Understand and Tolerate: One People
If a man be gracious and courteous to strangers, it shows he is a citizen of the world.
Francis Bacon (1561 - 1626)
On the 21th of September the world celebrated the International Day of Peace. A day where citizens of the earth are encouraged to lay down their arms, animosities, antagonisms, to come together in peaceful repose for 1 day of 355 days to become what we were meant to be: a planet filled with tolerance, kindness and, yes, even love. The special day of the year provides an opportunity for individuals, organisations, and nations to create practical acts of peace.
Ironically, this new decade witnesses the culmination of man’s greed, evil and transgression against his fellow man, the planet where he finds life and worse yet, even against himself.
As a somewhat negative outcome of the Arab Spring that caught the world, and especially the Middle East by storm, the 18 month long Syrian civil war has proved itself to be an example of one government’s disdain for its people met with defiance not to be broken by authority. The body count is reportedly in the 23,000 count, yet it still pushes on. Violent protests in over 20 countries lead to the destruction of property and lives by angry Muslims, such as the death of the United States Ambassador to Libya over the anti-Muslim film. The protests, deaths and damage is clear evidence of what is to come if religious tolerance, or at least tolerance in itself, is not practised. And on the 23rd of September, 2012 as Christians in Bauchi, Nigeria tried to practice their fundamental right to freedom of religion, the religious sect known as Boko Haram struck again killing at least 2 people and injuring 48 more.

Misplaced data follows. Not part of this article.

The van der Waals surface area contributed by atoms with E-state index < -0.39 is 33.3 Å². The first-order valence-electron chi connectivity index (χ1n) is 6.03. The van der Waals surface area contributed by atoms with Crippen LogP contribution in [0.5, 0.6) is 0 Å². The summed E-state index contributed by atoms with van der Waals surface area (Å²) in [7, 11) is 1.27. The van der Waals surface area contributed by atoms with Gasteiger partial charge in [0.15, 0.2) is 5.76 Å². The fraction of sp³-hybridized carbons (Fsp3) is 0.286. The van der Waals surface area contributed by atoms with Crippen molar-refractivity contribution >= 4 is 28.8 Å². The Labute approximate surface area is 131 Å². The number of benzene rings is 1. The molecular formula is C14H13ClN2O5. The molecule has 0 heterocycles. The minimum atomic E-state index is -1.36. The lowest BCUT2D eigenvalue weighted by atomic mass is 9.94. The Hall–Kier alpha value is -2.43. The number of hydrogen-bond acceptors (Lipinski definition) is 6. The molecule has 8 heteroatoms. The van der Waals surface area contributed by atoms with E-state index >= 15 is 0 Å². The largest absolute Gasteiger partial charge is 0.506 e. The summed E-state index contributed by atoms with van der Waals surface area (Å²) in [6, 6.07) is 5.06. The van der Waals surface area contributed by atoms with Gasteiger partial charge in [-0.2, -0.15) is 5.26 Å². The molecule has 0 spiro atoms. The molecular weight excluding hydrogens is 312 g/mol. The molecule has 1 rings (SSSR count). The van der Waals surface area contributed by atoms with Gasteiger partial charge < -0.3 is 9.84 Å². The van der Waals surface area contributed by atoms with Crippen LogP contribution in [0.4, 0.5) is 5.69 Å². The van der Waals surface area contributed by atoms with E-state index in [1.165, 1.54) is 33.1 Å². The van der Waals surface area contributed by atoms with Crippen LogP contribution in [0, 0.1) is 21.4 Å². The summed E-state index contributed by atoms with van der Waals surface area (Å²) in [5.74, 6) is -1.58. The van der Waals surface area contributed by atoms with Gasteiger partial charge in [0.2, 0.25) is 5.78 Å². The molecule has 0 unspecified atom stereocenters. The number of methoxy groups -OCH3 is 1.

Tolerance, or the lack thereof, has shaped history and how we are as groups and individuals in the world today. From the Nazis to the KKK; from gay bashing to gender inequality in the workplace; from the genocides in Rwanda to Cambodia to Somali and those yet to be documented, we see, in one way or the other, a certain lack of tolerance and acceptance for our fellow man. We fail to realise that we are all connected and influence by each other’s actions and inactions.
The fact is, in case anyone, especially our world leaders missed it, is that we live in a multi-cultural, multi-religious, multi-social world. Everyone is different and we should stop looking at the word “different” as if it is a bad thing. You don’t have to agree with everything someone who has a different ideology or religion believes in, but that’s the thing about tolerance: it’s about accepting that the other person has a different view on things. You don’t have to agree on their views, but understanding that person and his point of view, in other words, putting yourself in their shoes, may just make you think differently on certain issues.
For instance, the recent protests by the Muslim world over the anti-Islamic film have sparked solidarity between the Muslim and Christians followers in certain countries, especially Egypt where Coptic Christians declared their support and condemned “all sorts of contempt or disdain against any religion, as well as to the sowing of sedition between people who embrace different religions”. Even in Nigeria, a nation notorious for its corrupt leaders, thieving politicians, rising insecurity and depths of social, religious and ethnic suspicious, mistrust and killings, Christians in the northern state of Kano, where the terrorist sect Boko Haram has targeted and bombed churches on numerous occasions, have resolved to walk by their Muslim brothers and sisters in protest against the film.
Gandhi said we have to be the change we want to see in the world. If you want to see peace, be peaceful; if you want to be treated with love and respect, treat others with love and respect. Do unto others as you would have them do unto you: now that is the Golden Rule. We are one body, one people. Act